From “Mishkan T’filah / A Reform Siddur”:
FOR OUR COUNTRY p.516
THUS SAYS ADONAI, This is what I desire: to unlock the fetters of wickedness, and untie the cords of lawlessness; to let the oppressed go free, to break off every yoke. Share your bread with the hungry, and take the wretched poor into your home. When you see the naked, give clothing, and do not ignore your own kin.
O GUARDIAN of life and liberty, may our nation always merit Your protection. Teach us to give thanks for what we have by sharing it with those who are in need. Keep our eyes open to the wonders of creation, and alert to the care of the earth. May we never be lazy in the work of peace; may we honor those who have [served, suffered or] died in defense of our ideals. Grant our leaders wisdom and forbearance. May they govern with justice and compassion. Help us all to appreciate one another, and to respect the many ways that we may serve You. May our homes be safe from affliction and strife, and our country be sound in body and spirit. Amen.
We recite MI SHEBËRACH for the victims of abuse, brutality, conflicts, fear, natural disasters, pandemics, tragedies, violence of all kinds especially directed at individuals and specific communities including us, and war; for all those at home alone or lonely; for all those in need of physical, emotional, and mental healing. “R’fuah sh’lëmah” – a complete recovery!
We say KADDISH YATOM for those of our friends and families who have died and been buried this last week; those in the period of Sh’loshim (30 days since burial); those who have died in the last year; and those whose Yahrzeits/Anyos occur at this time; as well as the victims of brutality, conflict, disease, natural disasters, pandemics, tragedies, violence of all kinds, and war.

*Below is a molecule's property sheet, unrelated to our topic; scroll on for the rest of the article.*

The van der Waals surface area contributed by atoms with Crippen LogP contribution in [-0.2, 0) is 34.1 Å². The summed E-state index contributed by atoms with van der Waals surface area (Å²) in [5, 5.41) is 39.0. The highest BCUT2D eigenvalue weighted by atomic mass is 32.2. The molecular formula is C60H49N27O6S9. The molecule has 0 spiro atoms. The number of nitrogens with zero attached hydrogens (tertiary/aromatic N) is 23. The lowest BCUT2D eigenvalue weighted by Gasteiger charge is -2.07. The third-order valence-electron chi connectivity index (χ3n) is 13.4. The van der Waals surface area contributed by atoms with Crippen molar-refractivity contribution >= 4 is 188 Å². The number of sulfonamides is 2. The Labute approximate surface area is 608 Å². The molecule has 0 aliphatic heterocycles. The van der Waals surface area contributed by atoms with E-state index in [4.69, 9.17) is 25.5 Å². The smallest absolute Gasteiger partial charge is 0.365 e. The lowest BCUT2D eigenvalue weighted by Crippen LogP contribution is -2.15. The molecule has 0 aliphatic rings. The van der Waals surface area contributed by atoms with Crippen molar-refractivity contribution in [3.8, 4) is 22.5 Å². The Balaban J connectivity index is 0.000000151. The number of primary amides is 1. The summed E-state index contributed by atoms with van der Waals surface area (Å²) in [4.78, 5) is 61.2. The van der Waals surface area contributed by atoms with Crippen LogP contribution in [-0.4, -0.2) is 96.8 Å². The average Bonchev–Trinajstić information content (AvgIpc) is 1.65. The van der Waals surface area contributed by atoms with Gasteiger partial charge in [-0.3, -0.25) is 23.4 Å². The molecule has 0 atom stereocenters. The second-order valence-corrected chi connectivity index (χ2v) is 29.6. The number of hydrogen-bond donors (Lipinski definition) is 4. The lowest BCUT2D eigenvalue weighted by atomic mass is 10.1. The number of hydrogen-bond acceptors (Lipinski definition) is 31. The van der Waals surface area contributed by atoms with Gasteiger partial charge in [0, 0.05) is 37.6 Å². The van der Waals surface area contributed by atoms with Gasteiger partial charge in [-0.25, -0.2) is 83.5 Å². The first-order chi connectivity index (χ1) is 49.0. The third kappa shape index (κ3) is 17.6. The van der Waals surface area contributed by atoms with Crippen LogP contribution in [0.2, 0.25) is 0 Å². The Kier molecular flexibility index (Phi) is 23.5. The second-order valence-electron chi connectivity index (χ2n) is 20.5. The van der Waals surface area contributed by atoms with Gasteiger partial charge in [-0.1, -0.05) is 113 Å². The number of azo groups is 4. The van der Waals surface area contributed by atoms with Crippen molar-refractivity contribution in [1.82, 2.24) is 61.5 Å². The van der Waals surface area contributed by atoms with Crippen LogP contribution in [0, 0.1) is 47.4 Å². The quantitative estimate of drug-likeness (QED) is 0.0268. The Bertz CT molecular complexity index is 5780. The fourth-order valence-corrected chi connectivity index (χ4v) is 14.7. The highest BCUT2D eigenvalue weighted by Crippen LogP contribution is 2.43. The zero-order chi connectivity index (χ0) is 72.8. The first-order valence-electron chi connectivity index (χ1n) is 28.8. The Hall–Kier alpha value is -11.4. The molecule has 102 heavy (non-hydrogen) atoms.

This coming week, 11 Tamuz through 18 Tamuz, we lovingly remember:
First Yahrzeit, Friend of Jane Kolber
Father of TKH Lay Leader Doug Annino
TKH Shofar Donor
Those victims of the Sho’ah (Holocaust) who died at this time of year.
“ZICHRONAM LIV’RACHAH” – MAY THEIR MEMORIES BE FOR BLESSING.
TORAH STUDY AND SHAZOOM
We will meet as usual at the regular times for Torah Study and Shazoom this evening, Friday, June 30, 2023.
Zoom regularly updates its security and performance features. Making sure you have the latest version of Zoom, please join us online this evening with wine/grape juice for Kiddush and Challah for Motzi.
Topic: Torah Study – Haftarah Chukat-Balak: Micah 5:6-6:8
Time: Jun 30, 2023 06:00 PM Arizona
Shazoom – Erev Shabbat Service
Time: Jun 30, 2023 07:30 PM Arizona
To join Torah Study and/or Shazoom click on the following link [you may need to copy it into your browser]: https://us02web.zoom.us/j/72510500854?pwd=Z3VQZWF4U1BBZytNYmh3aHFTWkFDZz09
Meeting ID: 725 1050 0854
Hint: The last character of the password is the number zero.
Shabbat Shalom – Buen Shabbat – Gut Shabbos!
PS – About the Book of Micah (sixth of the Trei Assar)
From Jewish Encyclopedia
From My Jewish Learning
Timelines from Wikipedia